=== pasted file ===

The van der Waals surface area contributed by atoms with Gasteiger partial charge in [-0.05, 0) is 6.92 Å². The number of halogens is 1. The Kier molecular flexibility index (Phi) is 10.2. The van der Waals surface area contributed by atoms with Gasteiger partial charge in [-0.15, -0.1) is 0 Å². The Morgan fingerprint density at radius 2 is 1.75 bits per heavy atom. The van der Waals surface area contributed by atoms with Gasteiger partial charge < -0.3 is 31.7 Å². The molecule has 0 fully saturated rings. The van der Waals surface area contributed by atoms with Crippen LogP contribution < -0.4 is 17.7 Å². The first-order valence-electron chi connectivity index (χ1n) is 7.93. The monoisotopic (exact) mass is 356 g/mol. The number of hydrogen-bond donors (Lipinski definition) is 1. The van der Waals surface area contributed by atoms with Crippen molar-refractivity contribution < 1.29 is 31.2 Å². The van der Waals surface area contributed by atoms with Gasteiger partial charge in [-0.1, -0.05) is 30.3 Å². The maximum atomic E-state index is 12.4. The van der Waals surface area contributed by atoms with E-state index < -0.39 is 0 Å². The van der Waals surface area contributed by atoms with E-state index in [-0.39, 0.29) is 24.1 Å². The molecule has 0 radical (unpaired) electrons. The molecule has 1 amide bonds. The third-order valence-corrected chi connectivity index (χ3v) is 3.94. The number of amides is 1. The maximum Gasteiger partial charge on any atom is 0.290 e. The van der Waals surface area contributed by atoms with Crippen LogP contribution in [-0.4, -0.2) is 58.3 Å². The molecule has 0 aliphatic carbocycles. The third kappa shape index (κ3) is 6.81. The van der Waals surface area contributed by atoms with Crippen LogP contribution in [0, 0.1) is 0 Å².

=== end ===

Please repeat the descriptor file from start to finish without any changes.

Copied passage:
The van der Waals surface area contributed by atoms with Gasteiger partial charge in [-0.05, 0) is 6.92 Å². The number of halogens is 1. The Kier molecular flexibility index (Phi) is 10.2. The van der Waals surface area contributed by atoms with Gasteiger partial charge in [-0.15, -0.1) is 0 Å². The Morgan fingerprint density at radius 2 is 1.75 bits per heavy atom. The van der Waals surface area contributed by atoms with Gasteiger partial charge < -0.3 is 31.7 Å². The molecule has 0 fully saturated rings. The van der Waals surface area contributed by atoms with Crippen LogP contribution < -0.4 is 17.7 Å². The first-order valence-electron chi connectivity index (χ1n) is 7.93. The monoisotopic (exact) mass is 356 g/mol. The number of hydrogen-bond donors (Lipinski definition) is 1. The van der Waals surface area contributed by atoms with Crippen molar-refractivity contribution < 1.29 is 31.2 Å². The van der Waals surface area contributed by atoms with Gasteiger partial charge in [-0.1, -0.05) is 30.3 Å². The maximum atomic E-state index is 12.4. The van der Waals surface area contributed by atoms with E-state index < -0.39 is 0 Å². The van der Waals surface area contributed by atoms with E-state index in [-0.39, 0.29) is 24.1 Å². The molecule has 0 radical (unpaired) electrons. The molecule has 1 amide bonds. The third-order valence-corrected chi connectivity index (χ3v) is 3.94. The number of amides is 1. The maximum Gasteiger partial charge on any atom is 0.290 e. The van der Waals surface area contributed by atoms with Crippen LogP contribution in [-0.4, -0.2) is 58.3 Å². The molecule has 0 aliphatic carbocycles. The third kappa shape index (κ3) is 6.81. The van der Waals surface area contributed by atoms with Crippen LogP contribution in [0, 0.1) is 0 Å².